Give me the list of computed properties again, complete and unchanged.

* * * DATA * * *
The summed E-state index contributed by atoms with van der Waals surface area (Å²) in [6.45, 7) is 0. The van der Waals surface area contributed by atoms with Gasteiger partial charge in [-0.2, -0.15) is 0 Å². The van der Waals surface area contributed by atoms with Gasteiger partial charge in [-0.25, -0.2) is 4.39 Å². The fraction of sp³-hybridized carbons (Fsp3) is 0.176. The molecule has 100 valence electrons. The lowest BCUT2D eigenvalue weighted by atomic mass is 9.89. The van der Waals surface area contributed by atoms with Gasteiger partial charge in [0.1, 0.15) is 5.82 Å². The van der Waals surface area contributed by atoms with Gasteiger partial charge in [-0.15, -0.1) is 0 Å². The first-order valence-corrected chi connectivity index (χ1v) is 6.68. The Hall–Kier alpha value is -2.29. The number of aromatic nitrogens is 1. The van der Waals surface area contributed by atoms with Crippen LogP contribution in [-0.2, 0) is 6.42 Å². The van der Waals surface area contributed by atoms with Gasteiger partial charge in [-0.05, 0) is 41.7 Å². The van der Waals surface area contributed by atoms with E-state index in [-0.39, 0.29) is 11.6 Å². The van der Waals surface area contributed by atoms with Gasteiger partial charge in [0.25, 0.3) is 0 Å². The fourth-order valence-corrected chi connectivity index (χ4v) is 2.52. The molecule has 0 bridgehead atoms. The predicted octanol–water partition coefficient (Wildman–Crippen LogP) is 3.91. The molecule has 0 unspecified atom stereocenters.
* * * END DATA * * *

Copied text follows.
The summed E-state index contributed by atoms with van der Waals surface area (Å²) in [6.45, 7) is 0. The van der Waals surface area contributed by atoms with Gasteiger partial charge in [-0.2, -0.15) is 0 Å². The van der Waals surface area contributed by atoms with Gasteiger partial charge in [-0.25, -0.2) is 4.39 Å². The fraction of sp³-hybridized carbons (Fsp3) is 0.176. The molecule has 100 valence electrons. The lowest BCUT2D eigenvalue weighted by atomic mass is 9.89. The van der Waals surface area contributed by atoms with Gasteiger partial charge in [0.1, 0.15) is 5.82 Å². The van der Waals surface area contributed by atoms with Gasteiger partial charge in [-0.15, -0.1) is 0 Å². The first-order valence-corrected chi connectivity index (χ1v) is 6.68. The Hall–Kier alpha value is -2.29. The number of aromatic nitrogens is 1. The van der Waals surface area contributed by atoms with Crippen LogP contribution in [-0.2, 0) is 6.42 Å². The van der Waals surface area contributed by atoms with Gasteiger partial charge in [-0.05, 0) is 41.7 Å². The van der Waals surface area contributed by atoms with E-state index in [-0.39, 0.29) is 11.6 Å². The van der Waals surface area contributed by atoms with Gasteiger partial charge in [0.25, 0.3) is 0 Å². The fourth-order valence-corrected chi connectivity index (χ4v) is 2.52. The molecule has 0 bridgehead atoms. The predicted octanol–water partition coefficient (Wildman–Crippen LogP) is 3.91. The molecule has 0 unspecified atom stereocenters.